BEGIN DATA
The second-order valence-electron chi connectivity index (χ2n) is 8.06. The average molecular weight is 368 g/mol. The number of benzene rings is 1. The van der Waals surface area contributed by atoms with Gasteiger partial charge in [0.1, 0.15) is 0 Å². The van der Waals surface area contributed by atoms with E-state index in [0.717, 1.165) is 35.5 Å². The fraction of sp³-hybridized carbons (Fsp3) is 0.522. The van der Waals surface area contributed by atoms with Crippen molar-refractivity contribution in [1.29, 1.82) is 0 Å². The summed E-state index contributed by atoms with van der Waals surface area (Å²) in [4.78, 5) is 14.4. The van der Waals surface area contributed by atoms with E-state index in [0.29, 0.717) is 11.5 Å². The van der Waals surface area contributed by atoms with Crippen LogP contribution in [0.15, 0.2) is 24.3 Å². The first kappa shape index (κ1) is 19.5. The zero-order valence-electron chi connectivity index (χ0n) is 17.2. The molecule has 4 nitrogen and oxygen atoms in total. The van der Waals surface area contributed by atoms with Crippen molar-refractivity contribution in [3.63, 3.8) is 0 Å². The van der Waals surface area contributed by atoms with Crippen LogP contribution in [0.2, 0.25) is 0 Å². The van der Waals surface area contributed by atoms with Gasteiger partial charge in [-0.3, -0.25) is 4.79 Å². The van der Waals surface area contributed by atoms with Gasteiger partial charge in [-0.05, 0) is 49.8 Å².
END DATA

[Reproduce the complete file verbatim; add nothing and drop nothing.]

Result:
The second-order valence-electron chi connectivity index (χ2n) is 8.06. The average molecular weight is 368 g/mol. The number of benzene rings is 1. The van der Waals surface area contributed by atoms with Gasteiger partial charge in [0.1, 0.15) is 0 Å². The van der Waals surface area contributed by atoms with E-state index in [0.717, 1.165) is 35.5 Å². The fraction of sp³-hybridized carbons (Fsp3) is 0.522. The van der Waals surface area contributed by atoms with Crippen molar-refractivity contribution in [1.29, 1.82) is 0 Å². The summed E-state index contributed by atoms with van der Waals surface area (Å²) in [4.78, 5) is 14.4. The van der Waals surface area contributed by atoms with E-state index in [0.29, 0.717) is 11.5 Å². The van der Waals surface area contributed by atoms with Crippen LogP contribution in [0.15, 0.2) is 24.3 Å². The first kappa shape index (κ1) is 19.5. The zero-order valence-electron chi connectivity index (χ0n) is 17.2. The molecule has 4 nitrogen and oxygen atoms in total. The van der Waals surface area contributed by atoms with Crippen molar-refractivity contribution in [3.63, 3.8) is 0 Å². The van der Waals surface area contributed by atoms with Crippen LogP contribution in [0.2, 0.25) is 0 Å². The van der Waals surface area contributed by atoms with Gasteiger partial charge in [-0.3, -0.25) is 4.79 Å². The van der Waals surface area contributed by atoms with Gasteiger partial charge in [-0.05, 0) is 49.8 Å².